again. In this urban landscape. The inhabitants of the city are shown to be shocked by this. “pointing” liken this spectacle to a sideshow seen at a carnival. the man is actually reinforcing his “dignity” and in “weeping like a man” he is asserting the glory of human emotion.from society by making them not only poor. even “new-born” age. However. the people who are staring at the man think that by weeping he has given up his right to act with dignity and therefore it is acceptable to stare at him. Despite all the previous images of poverty and deprivation that the poet has seen. The crowds that “come hurrying”. In this poem. in the utter normalcy of what the man has done lies its impact. The “Infant” to her. the reaction to the man who dares to express his emotion shows how foreign this idea is to modern residents of cities. In this poem. This initial alienation is simply compounded by the contrast between the “sun and love” available to the upper classes. The imagery of “traffic banked up in George Street” give the reader an image of a city that stands still at the shocking sight of a man “weeping”. in itself an emotional expression. a supernatural influence that explains the surprising sanctity of this action. She is forced by limited opportunity and poverty to turn to a job that allows men to exploit her and which is neither financially secure nor safe. The “Harlot” herself is nothing more than another young victim of society. However. In allowing free reign to his emotion. Emotional alienation is also prevalent in the urban environment. His actions are not described as very grand. The “youthful Harlot” who “curses” her baby is an example of how the pressures of survival can blot out the natural instincts of humans to love and care for their children. the populace is taught that. showing it is not an isolated phenomenon. It seems unnatural for a mother not to want to love her child and this highlights how unnatural this society is. as the pace and strictures of life often do not allow for the free expression of emotion. they picture a “halo of force”. he is “simply” weeping. the children are alienated from the greater society by their poverty and the lack of opportunity for improvement or progress. unguarded emotion and thus are shocked. This lack of care or love for the “tear” of the infant. the shock created by the weeping man indicates how individuals in the urban environment have become conditioned against the display of deep. those around him recieve the “gift of weeping” and become “believers”. Practical considerations of survival mean that she is not allowed to love the child whom she has borne but instead she “curses” it. is simply an unwanted consequence of this job and is also a liability and an extra mouth to feed. the one he sees “but most” is this disturbing image of a woman cursing her young child. this is not the case. it is a harsh sound that mimics the harshness of her action. This emotional alienation is also present in “London”. the lack of emotional closeness is seen to be a thing of necessity and causes alienation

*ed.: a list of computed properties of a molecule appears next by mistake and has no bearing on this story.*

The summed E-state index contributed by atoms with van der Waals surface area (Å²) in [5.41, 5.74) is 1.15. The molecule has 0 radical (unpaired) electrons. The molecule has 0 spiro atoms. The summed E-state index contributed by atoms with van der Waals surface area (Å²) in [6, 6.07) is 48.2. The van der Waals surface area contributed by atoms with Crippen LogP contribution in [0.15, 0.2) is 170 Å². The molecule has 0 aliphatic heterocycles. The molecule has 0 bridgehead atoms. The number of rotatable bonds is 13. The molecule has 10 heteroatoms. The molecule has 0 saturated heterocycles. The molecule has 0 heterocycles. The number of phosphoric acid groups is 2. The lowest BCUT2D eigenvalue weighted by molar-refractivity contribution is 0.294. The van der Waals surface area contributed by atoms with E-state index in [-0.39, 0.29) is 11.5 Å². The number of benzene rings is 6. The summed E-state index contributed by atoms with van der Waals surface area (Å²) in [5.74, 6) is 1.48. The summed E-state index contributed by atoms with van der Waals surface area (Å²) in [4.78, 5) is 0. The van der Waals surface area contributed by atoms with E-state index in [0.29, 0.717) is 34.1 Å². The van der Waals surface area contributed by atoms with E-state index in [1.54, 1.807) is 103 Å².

. as the repeated phrase “dignity of weeping” asserts. In Les Murray’s “An Absolutely Ordinary Rainbow”. but criminals who have violated the societal code. further reinforces the idea that emotion is not wanted in this society and that from an early. But the reactions of those around him show the true impact that unguarded emotion has. The sibilance of “curses” is very evocative for the reader.
This term for a pile of industrial refuse is inextricably linked with the Industrial Revolution. It is also a representation of the greater emotional alienation present in all levels of society. The lack of nature in the urban environment is a metaphor for the lack of opportunity available and Spender uses the visual setting of an urban jungle to explain that the isolation felt by the children is as much from living in a hopeless place as from being in a hopeless situation. Spender expresses hope that the children could break out of poverty through the help of a proper education and proper patrons. Spender compares their “windows” to the “belled. The “gold sands” and “green fields” are a stark contrast to the repetitive “fog to endless night” that the children previously lived in. However. in the last stanza of the poem. the place into which the children will go is described as a naturalistic utopia. The metaphorically rancid and spoiled nature of their environment evokes a sense that they are living in a rubbish heap.between mother and child. which brought about the growth of the urban environment. This impression is further evoked with the metaphor of a “slag heap”. In “An Elementary School Classroom in A Slum” Spender explores the relationship between the urban environment and the beauty of nature. Tyrolese valley” shown them in the classroom and says this negative comparison only increases the sense of isolation they feel by living in a “narrow street sealed in with a lead sky”. The urban landscape can be a place where the lack of beauty and nature can create a sense of alienation and hopelessness in it’s population. flowery. The children are said to learn in a classroom with “sour cream walls”. Here. but also brought about the growth of slum environments such as the one in which the children live.